What’s on your mind this month
The best of the Brits
Congratulations to Lewis Hamilton, who has now elevated himself above all other British drivers with a fourth world title. And now the arguments can begin: is he better than Stewart, as good as Prost, and will he eventually beat all of Schumacher’s records?
Those debates will always be subjective, regardless of what the statistics say. Pure numbers don’t necessarily mean that A is better or worse than B, but it would be churlish of Lewis’s detractors to deny that he is a fantastic talent who has taken his performances to another level in a car that has not always been the best on the grid.
Here’s to titles five, six and seven! Richard Walsh London, UK
An outrageous injustice
What more has this amazing future champion got to do? The dignified, pragmatic and calm manner in which Max Verstappen accepted the shocking stewards’ decision at the US GP does him enormous credit especially for one so young and in what has been a difficult season for him. Sebastian Vettel would have been effing, jeffing and spitting feathers if he’d been stripped of a podium in the same way.
We got to watch two gladiators of the sport, Kimi Räikkönen and Max Verstappen, in exhilarating wheel-to-wheel combat, demonstrating incredible skills and keeping fans on the edge of their seats. Yet that’s been killed by questionable and inconsistent stewarding that may well deter drivers from racing.
To encourage fresh young talent to race, and entertain the viewing public, the rules need amending to prevent further inconsistent decision-making by race stewards.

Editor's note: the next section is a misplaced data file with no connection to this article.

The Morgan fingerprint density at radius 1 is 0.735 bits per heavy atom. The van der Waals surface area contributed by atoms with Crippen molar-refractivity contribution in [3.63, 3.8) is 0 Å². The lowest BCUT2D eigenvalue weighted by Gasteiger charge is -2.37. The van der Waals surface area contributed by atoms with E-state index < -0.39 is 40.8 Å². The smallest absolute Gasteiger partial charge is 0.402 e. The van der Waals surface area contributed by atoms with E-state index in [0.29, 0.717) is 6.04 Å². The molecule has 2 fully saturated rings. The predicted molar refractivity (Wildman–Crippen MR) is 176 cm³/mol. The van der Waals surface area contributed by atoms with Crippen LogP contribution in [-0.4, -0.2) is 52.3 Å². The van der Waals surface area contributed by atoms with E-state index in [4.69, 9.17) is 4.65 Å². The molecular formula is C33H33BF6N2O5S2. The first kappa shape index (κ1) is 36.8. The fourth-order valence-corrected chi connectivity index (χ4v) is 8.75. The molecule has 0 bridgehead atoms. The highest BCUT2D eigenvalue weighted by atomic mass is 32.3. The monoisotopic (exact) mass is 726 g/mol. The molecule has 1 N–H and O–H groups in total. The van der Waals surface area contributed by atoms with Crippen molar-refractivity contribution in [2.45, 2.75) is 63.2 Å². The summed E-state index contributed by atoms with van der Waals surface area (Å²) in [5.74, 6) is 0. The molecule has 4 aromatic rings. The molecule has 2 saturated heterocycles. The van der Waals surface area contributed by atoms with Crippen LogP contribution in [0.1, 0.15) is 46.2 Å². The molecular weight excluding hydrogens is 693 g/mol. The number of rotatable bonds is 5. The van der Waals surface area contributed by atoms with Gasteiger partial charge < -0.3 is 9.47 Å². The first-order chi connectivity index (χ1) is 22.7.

At the US GP, more than a few other drivers gained an advantage in exceeding track limits without receiving a penalty. Mika Salo was a steward at that race: should we be asking if he has a conflict of interest having been on the Ferrari payroll? David Ibbott Maidstone, UK
The fuss over Martin Budkowski’s move from the FIA to Renault is a load of hot air over something that is pretty much beyond the teams’ control. While Budkowski theoretically has a greater overall knowledge of each team’s systems, with all due respect, the internals of a Sauber structure are hardly likely to be earth-shattering stuff. Hence it is therefore only the likes of Mercedes, Ferrari and Red Bull who should be crying foul.
It still remains to be seen at this stage just what difference Budkowski will make at Renault. But, thinking about it, the situation seems to be little different to the scenario of a top driver, engineer or designer moving over to a major rival. They will always take insider knowledge of operating systems with them to a competitor.
The crucial part of the story, which is not often reported, is that three months’ gardening leave is the maximum permitted under Swiss, and therefore FIA, law. You can’t blame any team for wanting to increase their competitive edge and this, after all, is meant to be a cutthroat business.
You could argue that gardening leave shouldn’t even exist in future, or, if it must, then why not make it a maximum of three months for all such technical moves? Michael Brierley, Manchester, UK
However you rate him against other great F1 talents, there’s no denying that Lewis Hamilton is one of the best